Egypt today set a nomination period for presidential candidates, but shied away from setting an official election date, the Associated Press reported.
Egypt's Supreme Constitutional Court announced today that registration will be open for four weeks starting March 10 for nominees in what would be Egypt's first presidential election since the ousting of longtime president Hosni Mubarak a year ago.
Court committee head Farouq Sultan declined to give a date for the election itself, saying a decision is expected within days. But he did say that a winner would not likely be announced until June, according to AP.
Also today, the Daily News Egypt reported that Supreme Presidential Election Committee chief Farouk Sultan attributed the delay to difficulties with the voting process for Egypt's large diaspora, arguing that it was important those living abroad "participate in determining the future of their country.”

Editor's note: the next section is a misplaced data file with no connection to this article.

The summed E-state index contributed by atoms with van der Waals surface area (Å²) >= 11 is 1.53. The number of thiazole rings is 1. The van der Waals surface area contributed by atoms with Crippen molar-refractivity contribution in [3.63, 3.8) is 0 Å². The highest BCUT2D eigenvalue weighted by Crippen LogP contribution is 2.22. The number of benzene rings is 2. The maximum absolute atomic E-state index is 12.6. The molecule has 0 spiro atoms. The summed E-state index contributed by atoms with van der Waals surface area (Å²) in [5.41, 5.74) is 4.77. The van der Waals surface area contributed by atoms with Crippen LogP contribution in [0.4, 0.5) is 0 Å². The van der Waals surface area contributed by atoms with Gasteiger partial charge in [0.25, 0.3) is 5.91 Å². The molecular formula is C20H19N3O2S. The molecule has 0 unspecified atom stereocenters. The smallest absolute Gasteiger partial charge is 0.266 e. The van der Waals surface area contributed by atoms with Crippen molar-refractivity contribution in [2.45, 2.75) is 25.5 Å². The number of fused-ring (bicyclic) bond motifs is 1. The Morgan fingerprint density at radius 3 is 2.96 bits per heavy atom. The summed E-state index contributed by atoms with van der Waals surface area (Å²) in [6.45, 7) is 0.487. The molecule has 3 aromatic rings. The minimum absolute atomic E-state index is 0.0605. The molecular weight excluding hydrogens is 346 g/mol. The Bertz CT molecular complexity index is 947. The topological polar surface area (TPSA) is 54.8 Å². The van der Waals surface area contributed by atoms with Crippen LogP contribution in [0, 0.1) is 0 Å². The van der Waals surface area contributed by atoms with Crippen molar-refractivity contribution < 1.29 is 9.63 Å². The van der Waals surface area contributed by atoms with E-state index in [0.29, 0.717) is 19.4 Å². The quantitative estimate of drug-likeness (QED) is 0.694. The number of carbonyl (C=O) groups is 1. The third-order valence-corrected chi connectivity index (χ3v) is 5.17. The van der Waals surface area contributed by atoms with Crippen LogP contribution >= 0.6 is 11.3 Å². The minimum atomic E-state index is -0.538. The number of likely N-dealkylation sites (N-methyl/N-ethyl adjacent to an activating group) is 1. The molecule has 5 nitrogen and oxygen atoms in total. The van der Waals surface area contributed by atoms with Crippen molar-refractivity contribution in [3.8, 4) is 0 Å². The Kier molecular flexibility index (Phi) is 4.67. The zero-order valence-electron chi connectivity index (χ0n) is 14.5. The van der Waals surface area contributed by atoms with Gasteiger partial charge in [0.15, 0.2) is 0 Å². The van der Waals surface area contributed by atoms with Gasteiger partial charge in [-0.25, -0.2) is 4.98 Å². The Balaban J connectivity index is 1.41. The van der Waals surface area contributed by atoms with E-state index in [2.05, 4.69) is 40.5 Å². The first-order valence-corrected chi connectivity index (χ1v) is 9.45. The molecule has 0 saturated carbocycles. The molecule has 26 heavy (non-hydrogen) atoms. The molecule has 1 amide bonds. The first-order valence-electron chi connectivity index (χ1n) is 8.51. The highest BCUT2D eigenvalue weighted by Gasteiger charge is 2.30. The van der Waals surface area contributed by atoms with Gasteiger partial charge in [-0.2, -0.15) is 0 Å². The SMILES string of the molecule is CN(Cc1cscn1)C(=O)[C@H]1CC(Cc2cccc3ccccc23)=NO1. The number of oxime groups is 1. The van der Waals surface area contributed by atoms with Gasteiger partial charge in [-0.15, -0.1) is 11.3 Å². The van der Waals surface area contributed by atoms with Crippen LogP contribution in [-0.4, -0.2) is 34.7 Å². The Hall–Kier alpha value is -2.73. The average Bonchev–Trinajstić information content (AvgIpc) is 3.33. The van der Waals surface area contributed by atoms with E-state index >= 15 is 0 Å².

He also said authorities expected over one million people to vote.
More from Global Post: Egypt: Trial date for pro-democracy activists set
Debate over Egypt's presidential election date has been highly-charged, with opposition demonstrations accusing the ruling military of delaying the announcement in a bid to cling to power.
A referendum held last year and decreed as law established that in order to run for president, Egyptian candidates must be at least 40 years old, cannot have dual nationality or be married to a foreigner, and must collect 30,000 signatures or secure support from at least 30 lawmakers in order to run, according to AP.